Adducts formed between small gold cluster cations and helium atoms are reported for the first time. These binary ions, Aun+Hem, were produced by electron ionization of helium nanodroplets doped with neutral gold clusters and were detected using mass spectrometry. For a given value of n, the distribution of ions as a function of the number of added helium atoms, m, has been recorded. Peaks with anomalously high intensities, corresponding to so-called magic number ions, are identified and interpreted in terms of the geometric structures of the underlying Au-n(+) ions. These features can be accounted for by planar structures for Au-n(+) ions with n <= 7, with the addition of helium having no significant effect on the structures of the underlying gold cluster ions. According to ion mobility studies and some theoretical predictions, a 3-D structure is expected for Au-8(+). However, the findings for Au-8(+) in this work are more consistent with a planar structure.

  • 24. Goulart, Marcelo
    et al.
    Kuhn, Martin
    Rasul, Bilal
    Postler, Johannes
    Gatchell, Michael
    Stockholm University, Faculty of Science, Department of Physics. Universität Innsbruck, Austria.
    Zettergren, Henning
    Stockholm University, Faculty of Science, Department of Physics.
    Scheier, Paul
    Echt, Olof
    The structure of coronene cluster ions inferred from H-2 uptake in the gas phase2017In: Physical Chemistry, Chemical Physics - PCCP, ISSN 1463-9076, E-ISSN 1463-9084, Vol. 19, no 41, p. 27968-27973Article in journal (Refereed)
    Abstract [en]

    Mass spectra of helium nanodroplets doped with H-2 and coronene feature anomalies in the ion abundance that reveal anomalies in the energetics of adsorption sites. The coronene monomer ion strongly adsorbs up to n = 38 H-2 molecules indicating a commensurate solvation shell that preserves the D-6h symmetry of the substrate. No such feature is seen in the abundance of the coronene dimer through tetramer complexed with H-2; this observation rules out a vertical columnar structure. Instead we see evidence for a columnar structure in which adjacent coronenes are displaced in parallel, forming terraces that offer additional strong adsorption sites. The experimental value for the number of adsorption sites per terrace, approximately six, barely depends on the number of coronene molecules. The displacement estimated from this number exceeds the value reported in several theoretical studies of the bare, neutral coronene dimer.

  • 25.
    Hahlin, Maria
    et al.
    Uppsala universitet.
    Johansson, Erik M J
    Uppsala universitet.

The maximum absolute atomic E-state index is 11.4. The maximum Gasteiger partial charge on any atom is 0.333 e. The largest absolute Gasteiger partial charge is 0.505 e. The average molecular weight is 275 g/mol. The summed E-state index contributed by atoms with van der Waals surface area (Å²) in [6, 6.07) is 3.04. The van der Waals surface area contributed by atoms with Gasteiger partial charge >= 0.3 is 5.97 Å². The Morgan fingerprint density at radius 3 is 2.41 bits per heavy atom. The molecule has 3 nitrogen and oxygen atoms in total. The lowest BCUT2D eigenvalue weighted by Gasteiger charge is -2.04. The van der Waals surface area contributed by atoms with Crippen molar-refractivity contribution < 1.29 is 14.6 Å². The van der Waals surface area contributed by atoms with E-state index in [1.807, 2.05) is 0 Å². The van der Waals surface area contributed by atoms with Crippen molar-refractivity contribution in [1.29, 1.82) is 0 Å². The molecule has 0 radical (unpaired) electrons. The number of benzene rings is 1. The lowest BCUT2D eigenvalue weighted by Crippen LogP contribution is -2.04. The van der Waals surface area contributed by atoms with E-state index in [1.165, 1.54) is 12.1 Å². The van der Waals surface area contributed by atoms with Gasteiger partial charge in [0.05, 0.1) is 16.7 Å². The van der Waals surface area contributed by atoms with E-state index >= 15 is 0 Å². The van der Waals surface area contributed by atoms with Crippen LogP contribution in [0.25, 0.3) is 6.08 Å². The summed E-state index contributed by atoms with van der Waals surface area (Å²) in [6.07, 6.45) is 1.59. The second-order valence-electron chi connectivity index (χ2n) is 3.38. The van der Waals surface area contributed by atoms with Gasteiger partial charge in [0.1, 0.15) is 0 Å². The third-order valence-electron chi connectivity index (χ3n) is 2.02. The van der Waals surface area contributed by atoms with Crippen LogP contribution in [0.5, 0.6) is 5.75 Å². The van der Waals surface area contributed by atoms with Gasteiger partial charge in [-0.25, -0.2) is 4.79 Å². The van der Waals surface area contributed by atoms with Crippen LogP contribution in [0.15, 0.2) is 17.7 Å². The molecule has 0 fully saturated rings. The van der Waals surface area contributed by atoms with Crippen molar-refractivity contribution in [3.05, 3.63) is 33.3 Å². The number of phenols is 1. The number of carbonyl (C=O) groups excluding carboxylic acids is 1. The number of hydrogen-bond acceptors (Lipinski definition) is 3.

Plogmaker, Stefan
    Uppsala universitet.
    Odelius, Michael
    Stockholm University, Faculty of Science, Department of Physics.
    Hagberg, Daniel P
    Sun, Licheng
    KTH, Organisk kemi.
    Siegbahn, Hans
    Uppsala universitet.
    Rensmo, Håkan
    Uppsala universitet.
    Electronic and molecular structures of organic dye/TiO(2) interfaces for solar cell applications: a core level photoelectron spectroscopy study.2010In: Physical Chemistry, Chemical Physics - PCCP, ISSN 1463-9076, E-ISSN 1463-9084, Vol. 12, no 7, p. 1507-17Article in journal (Refereed)
    Abstract [en]

    The electronic and molecular properties of three organic dye molecules with the general structure donor-linker-anchor have been investigated using core level photoelectron spectroscopy (PES). The molecules contain a diphenylaniline donor unit, a thiophene linker unit, and cyanoacrylic acid or rhodanine-3-acetic acid anchor units. They have been investigated both in the form of a multilayer and adsorbed onto nanoporous TiO(2) and the experimental results were also compared with DFT calculations. The changes at the dye-sensitized TiO(2) surface due to the modification of either the donor unit or the anchor unit was investigated and the results showed important differences in coverage as well as in electronic and molecular surface properties. By measuring the core level binding energies, the sub-molecular properties were characterized and the result showed that the adsorption to the TiO(2) influences the energy levels of the sub-molecular units differently.

  • 26. Hahlin, Maria
    et al.
    Odelius, Michael
    Stockholm University, Faculty of Science, Department of Physics.
    Magnuson, Martin
    Johansson, Erik M. J.
    Plogmaker, Stefan
    Hagberg, Daniel P.
    Sun, Licheng
    Siegbahn, Hans
    Rensmo, Håkan
    Mapping the frontier electronic structures of triphenylamine based organic dyes at TiO2 Interafaces2011In: Physical Chemistry, Chemical Physics - PCCP, ISSN 1463-9076, E-ISSN 1463-9084, Vol. 13, p. 3534--3546Article in journal (Refereed)
    Abstract [en]